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Please use this identifier to cite or link to this item: http://hdl.handle.net/123456789/3353

Title: A comparative study of local and standard strains of Bacillus Sphaericus
Authors: Glover, Richard Lander Kwame
Issue Date: 28-Sep-1992
Series/Report no.: 1950;
Abstract: It is now seldom feasible to achieve satisfactory suppression of disease through vector control programmes, relying solely on the use of chemicals, and the use of biological control agents provides a viable option in vector control strategies, because of the relative safety of most biological control agents to mammals and non-target biota. Out of the many different types of organisms being evaluated for vector control potential, bacteria of the genus Bacillus have proved most promising. Two insecticidal species - Bacillus thuringiensis var. israelensis (H - 14) and Bacillus sphaericus - possess considerable larvicidal activity on blackflies and Culex mosquitoes respectively (TDR/BCV/SWG-7/84). Lymphatic filariasis is a parasitic disease caused by the filarioid nematode called Wuchereria bancrofti. In urban areas, the mosquito - Culex guinquefasciatus - is known to be the main vector of this disease (Ukoli, 1984). Culex mosquitoes are known to breed in polluted environments resulting from growth in the size of towns and poor sanitation (Nicolas et al, 1987). Kumasi, a city in the Ashanti Region of Ghana abounds in Culex breeding sites. Two local strains of Bacillus sphaericus codenĂ£med OSS and AL proved ineffective in killing laboratory - bred larvae of two species of Culex mosquitoes collected from three slum suburbs of Kumasi. Two well-known strains of B. sphaericus - 2362 (SPU 88) and 1593 (RB 80) - imported from the Institut Pasteur, Paris, France, proved very effective in killing larvae of the t species of Culex. Crosses of the local and imported bacteria strains codenamed 0/s. O/R, A/S and A/R proved effective in killing larvae of one species of Culex mosquito.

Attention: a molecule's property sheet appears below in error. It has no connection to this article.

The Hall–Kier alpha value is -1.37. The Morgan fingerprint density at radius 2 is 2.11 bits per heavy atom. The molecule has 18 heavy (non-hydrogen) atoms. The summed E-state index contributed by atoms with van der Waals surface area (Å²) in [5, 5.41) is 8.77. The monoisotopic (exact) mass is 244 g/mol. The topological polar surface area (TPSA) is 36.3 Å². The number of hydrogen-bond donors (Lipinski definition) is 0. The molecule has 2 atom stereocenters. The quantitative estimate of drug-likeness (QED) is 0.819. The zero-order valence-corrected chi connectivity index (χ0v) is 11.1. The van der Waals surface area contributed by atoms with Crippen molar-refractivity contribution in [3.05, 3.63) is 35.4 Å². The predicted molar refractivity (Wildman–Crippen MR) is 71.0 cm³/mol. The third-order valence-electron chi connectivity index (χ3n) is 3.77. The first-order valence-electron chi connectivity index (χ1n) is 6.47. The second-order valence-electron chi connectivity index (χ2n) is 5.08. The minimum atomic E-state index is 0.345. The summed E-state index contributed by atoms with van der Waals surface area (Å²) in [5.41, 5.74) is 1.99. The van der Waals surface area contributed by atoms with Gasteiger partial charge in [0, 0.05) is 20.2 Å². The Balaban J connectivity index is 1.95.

Description: A thesis submitted to the Board of Postgraduate Studies, Kwame Nkrumah University of Science and Technology, Kumasi, in partial fulfilment of the requirement for the award of the Degree of Master of Philosophy in Biological Sciences, 1992
URI: http://hdl.handle.net/123456789/3353
Appears in Collections:College of Science

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